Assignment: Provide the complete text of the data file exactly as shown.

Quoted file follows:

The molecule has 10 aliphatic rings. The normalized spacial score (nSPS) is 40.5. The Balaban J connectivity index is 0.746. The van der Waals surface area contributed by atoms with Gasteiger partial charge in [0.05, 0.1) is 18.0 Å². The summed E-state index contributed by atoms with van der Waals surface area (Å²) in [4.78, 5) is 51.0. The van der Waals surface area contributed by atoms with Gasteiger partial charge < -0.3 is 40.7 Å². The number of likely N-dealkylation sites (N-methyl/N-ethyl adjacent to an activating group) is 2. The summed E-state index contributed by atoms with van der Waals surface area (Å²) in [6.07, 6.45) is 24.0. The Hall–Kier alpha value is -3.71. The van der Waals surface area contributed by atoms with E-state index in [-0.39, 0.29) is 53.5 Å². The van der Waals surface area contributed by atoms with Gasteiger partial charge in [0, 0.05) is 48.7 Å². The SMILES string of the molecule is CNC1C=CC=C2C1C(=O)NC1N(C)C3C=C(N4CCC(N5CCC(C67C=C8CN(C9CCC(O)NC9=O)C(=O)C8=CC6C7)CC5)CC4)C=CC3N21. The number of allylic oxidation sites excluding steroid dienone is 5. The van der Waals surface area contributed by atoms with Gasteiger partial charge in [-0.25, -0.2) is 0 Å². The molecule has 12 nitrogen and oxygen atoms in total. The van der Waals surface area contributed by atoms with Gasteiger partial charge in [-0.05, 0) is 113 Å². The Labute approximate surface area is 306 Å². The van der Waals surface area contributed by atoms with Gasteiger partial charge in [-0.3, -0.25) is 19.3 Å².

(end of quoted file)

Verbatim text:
The molecule has 10 aliphatic rings. The normalized spacial score (nSPS) is 40.5. The Balaban J connectivity index is 0.746. The van der Waals surface area contributed by atoms with Gasteiger partial charge in [0.05, 0.1) is 18.0 Å². The summed E-state index contributed by atoms with van der Waals surface area (Å²) in [4.78, 5) is 51.0. The van der Waals surface area contributed by atoms with Gasteiger partial charge < -0.3 is 40.7 Å². The number of likely N-dealkylation sites (N-methyl/N-ethyl adjacent to an activating group) is 2. The summed E-state index contributed by atoms with van der Waals surface area (Å²) in [6.07, 6.45) is 24.0. The Hall–Kier alpha value is -3.71. The van der Waals surface area contributed by atoms with E-state index in [-0.39, 0.29) is 53.5 Å². The van der Waals surface area contributed by atoms with Gasteiger partial charge in [0, 0.05) is 48.7 Å². The SMILES string of the molecule is CNC1C=CC=C2C1C(=O)NC1N(C)C3C=C(N4CCC(N5CCC(C67C=C8CN(C9CCC(O)NC9=O)C(=O)C8=CC6C7)CC5)CC4)C=CC3N21. The number of allylic oxidation sites excluding steroid dienone is 5. The van der Waals surface area contributed by atoms with Gasteiger partial charge in [-0.25, -0.2) is 0 Å². The molecule has 12 nitrogen and oxygen atoms in total. The van der Waals surface area contributed by atoms with Gasteiger partial charge in [-0.05, 0) is 113 Å². The Labute approximate surface area is 306 Å². The van der Waals surface area contributed by atoms with Gasteiger partial charge in [-0.3, -0.25) is 19.3 Å².